Learn more about our PGR provision.
The Centre for Postdigital Cultures (CPC) brings together media theorists, practitioners, activists and artists from more than 15 countries to critically investigate some of the core foundational concepts and values in the arts and humanities.
For further information on staff expertise please see the CPC Pure portal page.
Along with conventional arts and humanities methods we support a range of mixed methods including various practice orientated methodologies, visual argumentation, case study, and ethnography. We support PGR students in their examinations of the ontology of digital culture as an analytical pursuit, and expect them to bring a critical perspective to their PhD study.
We both study and participate in creative experiments in social reproduction, and in repurposing tools, techniques and resources for cooperative living. We utilise design processes and contemporary art practices and techniques of cultural production for social change. We also experiment with horizontal and decentralised ways of working and organising using the distributed web and related technologies to create new infrastructures for the postdigital world.
We hold a number of externally funded projects in which CPC academics collaborate with colleagues from UK and international universities. We are committed to working collectively and we promote this in our approach to research. The Centre operates with an inclusive system, encouraging PGR students to attend, host and organize CPC research events (e.g. reading groups, webinars, exhibitions).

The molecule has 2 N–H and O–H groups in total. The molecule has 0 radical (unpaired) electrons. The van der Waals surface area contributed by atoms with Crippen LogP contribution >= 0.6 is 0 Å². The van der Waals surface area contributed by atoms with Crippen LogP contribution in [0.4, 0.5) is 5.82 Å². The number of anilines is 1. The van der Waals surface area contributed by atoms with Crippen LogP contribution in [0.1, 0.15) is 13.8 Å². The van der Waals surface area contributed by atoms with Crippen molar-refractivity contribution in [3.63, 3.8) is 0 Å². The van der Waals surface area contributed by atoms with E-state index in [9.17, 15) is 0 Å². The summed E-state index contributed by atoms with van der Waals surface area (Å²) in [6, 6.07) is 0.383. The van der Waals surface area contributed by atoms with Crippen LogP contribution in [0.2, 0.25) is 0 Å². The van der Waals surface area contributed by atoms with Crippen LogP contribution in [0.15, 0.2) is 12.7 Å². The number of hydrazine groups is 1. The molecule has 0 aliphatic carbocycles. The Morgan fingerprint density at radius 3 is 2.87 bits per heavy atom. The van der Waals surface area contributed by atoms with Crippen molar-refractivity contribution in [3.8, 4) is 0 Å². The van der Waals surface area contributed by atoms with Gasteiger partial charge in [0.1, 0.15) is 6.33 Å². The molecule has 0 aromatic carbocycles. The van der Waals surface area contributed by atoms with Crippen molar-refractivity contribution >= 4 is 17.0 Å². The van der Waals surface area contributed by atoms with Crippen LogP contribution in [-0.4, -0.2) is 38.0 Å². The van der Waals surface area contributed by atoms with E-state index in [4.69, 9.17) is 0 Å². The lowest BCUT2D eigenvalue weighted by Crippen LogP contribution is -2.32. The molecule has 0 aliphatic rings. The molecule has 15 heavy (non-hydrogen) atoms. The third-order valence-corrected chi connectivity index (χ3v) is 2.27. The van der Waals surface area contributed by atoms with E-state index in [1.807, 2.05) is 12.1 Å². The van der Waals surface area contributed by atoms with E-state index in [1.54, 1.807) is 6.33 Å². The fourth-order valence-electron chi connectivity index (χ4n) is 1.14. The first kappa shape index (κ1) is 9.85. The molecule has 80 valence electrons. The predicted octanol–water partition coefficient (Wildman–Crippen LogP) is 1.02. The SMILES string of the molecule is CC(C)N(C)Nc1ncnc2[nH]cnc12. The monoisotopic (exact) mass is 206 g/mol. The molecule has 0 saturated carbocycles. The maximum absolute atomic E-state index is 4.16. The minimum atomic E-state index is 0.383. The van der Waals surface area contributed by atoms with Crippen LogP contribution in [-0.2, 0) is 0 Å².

We collaborate with academic and cultural institutions nationally and internationally, supporting our PGR community in their access to themed research groups and scholarly societies, as well as collectives that are active in the fields of the arts and experimental knowledge production. Associations of which our researchers are part include: the Radical Open Access collective, the NECS Cinema & Contemporary Visual Arts workgroup, and the Partisan Social Club.
Image credit: Gallery choreography experiment by Kevin Walker (CPC). Hockney Gallery/Royal College of Art, 2013, part of the research group Low Tech High Tech with University of the Arts London.
Learn more about our postgraduate research and download the brochure.CPC Postgraduate Research Brochure